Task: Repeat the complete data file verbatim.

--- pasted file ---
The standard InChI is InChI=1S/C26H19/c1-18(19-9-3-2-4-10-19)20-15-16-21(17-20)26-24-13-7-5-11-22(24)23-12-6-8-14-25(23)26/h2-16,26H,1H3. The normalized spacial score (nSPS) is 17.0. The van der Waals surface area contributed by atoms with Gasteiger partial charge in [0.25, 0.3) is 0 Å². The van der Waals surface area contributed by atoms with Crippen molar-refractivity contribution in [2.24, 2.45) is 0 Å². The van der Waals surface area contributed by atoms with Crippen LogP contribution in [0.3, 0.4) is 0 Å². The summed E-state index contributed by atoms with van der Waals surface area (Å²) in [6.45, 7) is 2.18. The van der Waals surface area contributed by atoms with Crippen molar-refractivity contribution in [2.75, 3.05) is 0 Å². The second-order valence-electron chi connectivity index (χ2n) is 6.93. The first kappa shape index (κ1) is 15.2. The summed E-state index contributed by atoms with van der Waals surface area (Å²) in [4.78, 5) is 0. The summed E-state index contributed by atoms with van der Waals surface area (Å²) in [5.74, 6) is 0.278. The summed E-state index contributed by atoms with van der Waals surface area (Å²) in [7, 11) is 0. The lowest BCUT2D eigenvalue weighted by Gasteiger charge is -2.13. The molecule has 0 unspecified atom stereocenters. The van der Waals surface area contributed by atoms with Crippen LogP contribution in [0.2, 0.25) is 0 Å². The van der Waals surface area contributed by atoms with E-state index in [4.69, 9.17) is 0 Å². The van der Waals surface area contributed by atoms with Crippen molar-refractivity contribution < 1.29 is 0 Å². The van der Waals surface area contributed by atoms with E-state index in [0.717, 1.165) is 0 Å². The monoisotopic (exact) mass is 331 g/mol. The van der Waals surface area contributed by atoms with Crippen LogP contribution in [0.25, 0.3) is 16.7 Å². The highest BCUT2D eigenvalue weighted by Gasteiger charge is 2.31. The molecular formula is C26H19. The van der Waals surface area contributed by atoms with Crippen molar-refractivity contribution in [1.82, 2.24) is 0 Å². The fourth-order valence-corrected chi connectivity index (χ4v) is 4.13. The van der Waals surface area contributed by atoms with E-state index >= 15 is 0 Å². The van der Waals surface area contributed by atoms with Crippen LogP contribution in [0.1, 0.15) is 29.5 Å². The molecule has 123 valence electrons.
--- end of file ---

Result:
The standard InChI is InChI=1S/C26H19/c1-18(19-9-3-2-4-10-19)20-15-16-21(17-20)26-24-13-7-5-11-22(24)23-12-6-8-14-25(23)26/h2-16,26H,1H3. The normalized spacial score (nSPS) is 17.0. The van der Waals surface area contributed by atoms with Gasteiger partial charge in [0.25, 0.3) is 0 Å². The van der Waals surface area contributed by atoms with Crippen molar-refractivity contribution in [2.24, 2.45) is 0 Å². The van der Waals surface area contributed by atoms with Crippen LogP contribution in [0.3, 0.4) is 0 Å². The summed E-state index contributed by atoms with van der Waals surface area (Å²) in [6.45, 7) is 2.18. The van der Waals surface area contributed by atoms with Crippen molar-refractivity contribution in [2.75, 3.05) is 0 Å². The second-order valence-electron chi connectivity index (χ2n) is 6.93. The first kappa shape index (κ1) is 15.2. The summed E-state index contributed by atoms with van der Waals surface area (Å²) in [4.78, 5) is 0. The summed E-state index contributed by atoms with van der Waals surface area (Å²) in [5.74, 6) is 0.278. The summed E-state index contributed by atoms with van der Waals surface area (Å²) in [7, 11) is 0. The lowest BCUT2D eigenvalue weighted by Gasteiger charge is -2.13. The molecule has 0 unspecified atom stereocenters. The van der Waals surface area contributed by atoms with Crippen LogP contribution in [0.2, 0.25) is 0 Å². The van der Waals surface area contributed by atoms with E-state index in [4.69, 9.17) is 0 Å². The van der Waals surface area contributed by atoms with Crippen molar-refractivity contribution < 1.29 is 0 Å². The van der Waals surface area contributed by atoms with E-state index in [0.717, 1.165) is 0 Å². The monoisotopic (exact) mass is 331 g/mol. The van der Waals surface area contributed by atoms with Crippen LogP contribution in [0.25, 0.3) is 16.7 Å². The highest BCUT2D eigenvalue weighted by Gasteiger charge is 2.31. The molecular formula is C26H19. The van der Waals surface area contributed by atoms with Crippen molar-refractivity contribution in [1.82, 2.24) is 0 Å². The fourth-order valence-corrected chi connectivity index (χ4v) is 4.13. The van der Waals surface area contributed by atoms with E-state index >= 15 is 0 Å². The van der Waals surface area contributed by atoms with Crippen LogP contribution in [0.1, 0.15) is 29.5 Å². The molecule has 123 valence electrons.